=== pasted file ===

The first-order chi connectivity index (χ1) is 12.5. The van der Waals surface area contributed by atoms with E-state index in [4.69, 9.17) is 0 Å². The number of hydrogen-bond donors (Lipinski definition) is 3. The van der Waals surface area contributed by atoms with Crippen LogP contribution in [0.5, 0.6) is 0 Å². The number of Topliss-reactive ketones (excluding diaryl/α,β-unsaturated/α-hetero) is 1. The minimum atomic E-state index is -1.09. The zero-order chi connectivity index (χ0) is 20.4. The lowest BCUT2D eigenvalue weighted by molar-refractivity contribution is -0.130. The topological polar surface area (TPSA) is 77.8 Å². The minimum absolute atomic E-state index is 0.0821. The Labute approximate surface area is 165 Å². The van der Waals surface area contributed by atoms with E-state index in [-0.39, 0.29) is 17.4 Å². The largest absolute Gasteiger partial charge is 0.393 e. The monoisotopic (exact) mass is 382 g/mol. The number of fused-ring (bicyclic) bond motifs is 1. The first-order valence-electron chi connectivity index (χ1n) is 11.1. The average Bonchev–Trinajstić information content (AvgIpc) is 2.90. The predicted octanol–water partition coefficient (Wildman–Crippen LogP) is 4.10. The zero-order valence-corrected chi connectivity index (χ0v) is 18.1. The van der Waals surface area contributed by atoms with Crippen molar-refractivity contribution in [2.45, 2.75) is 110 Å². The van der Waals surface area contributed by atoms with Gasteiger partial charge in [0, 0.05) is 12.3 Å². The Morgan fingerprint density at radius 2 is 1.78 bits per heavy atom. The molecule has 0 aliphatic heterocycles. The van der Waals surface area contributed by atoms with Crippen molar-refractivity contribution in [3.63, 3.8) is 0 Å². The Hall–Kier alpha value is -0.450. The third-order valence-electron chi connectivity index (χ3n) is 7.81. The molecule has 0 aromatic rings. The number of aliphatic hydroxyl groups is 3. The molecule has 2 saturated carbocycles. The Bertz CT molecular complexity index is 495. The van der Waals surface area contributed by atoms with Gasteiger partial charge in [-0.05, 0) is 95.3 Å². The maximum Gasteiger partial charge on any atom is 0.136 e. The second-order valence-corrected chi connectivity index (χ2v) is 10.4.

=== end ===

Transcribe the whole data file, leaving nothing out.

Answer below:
The first-order chi connectivity index (χ1) is 12.5. The van der Waals surface area contributed by atoms with E-state index in [4.69, 9.17) is 0 Å². The number of hydrogen-bond donors (Lipinski definition) is 3. The van der Waals surface area contributed by atoms with Crippen LogP contribution in [0.5, 0.6) is 0 Å². The number of Topliss-reactive ketones (excluding diaryl/α,β-unsaturated/α-hetero) is 1. The minimum atomic E-state index is -1.09. The zero-order chi connectivity index (χ0) is 20.4. The lowest BCUT2D eigenvalue weighted by molar-refractivity contribution is -0.130. The topological polar surface area (TPSA) is 77.8 Å². The minimum absolute atomic E-state index is 0.0821. The Labute approximate surface area is 165 Å². The van der Waals surface area contributed by atoms with E-state index in [-0.39, 0.29) is 17.4 Å². The largest absolute Gasteiger partial charge is 0.393 e. The monoisotopic (exact) mass is 382 g/mol. The number of fused-ring (bicyclic) bond motifs is 1. The first-order valence-electron chi connectivity index (χ1n) is 11.1. The average Bonchev–Trinajstić information content (AvgIpc) is 2.90. The predicted octanol–water partition coefficient (Wildman–Crippen LogP) is 4.10. The zero-order valence-corrected chi connectivity index (χ0v) is 18.1. The van der Waals surface area contributed by atoms with Crippen molar-refractivity contribution in [2.45, 2.75) is 110 Å². The van der Waals surface area contributed by atoms with Gasteiger partial charge in [0, 0.05) is 12.3 Å². The Morgan fingerprint density at radius 2 is 1.78 bits per heavy atom. The molecule has 0 aliphatic heterocycles. The van der Waals surface area contributed by atoms with Crippen molar-refractivity contribution in [3.63, 3.8) is 0 Å². The Hall–Kier alpha value is -0.450. The third-order valence-electron chi connectivity index (χ3n) is 7.81. The molecule has 0 aromatic rings. The number of aliphatic hydroxyl groups is 3. The molecule has 2 saturated carbocycles. The Bertz CT molecular complexity index is 495. The van der Waals surface area contributed by atoms with Gasteiger partial charge in [-0.05, 0) is 95.3 Å². The maximum Gasteiger partial charge on any atom is 0.136 e. The second-order valence-corrected chi connectivity index (χ2v) is 10.4.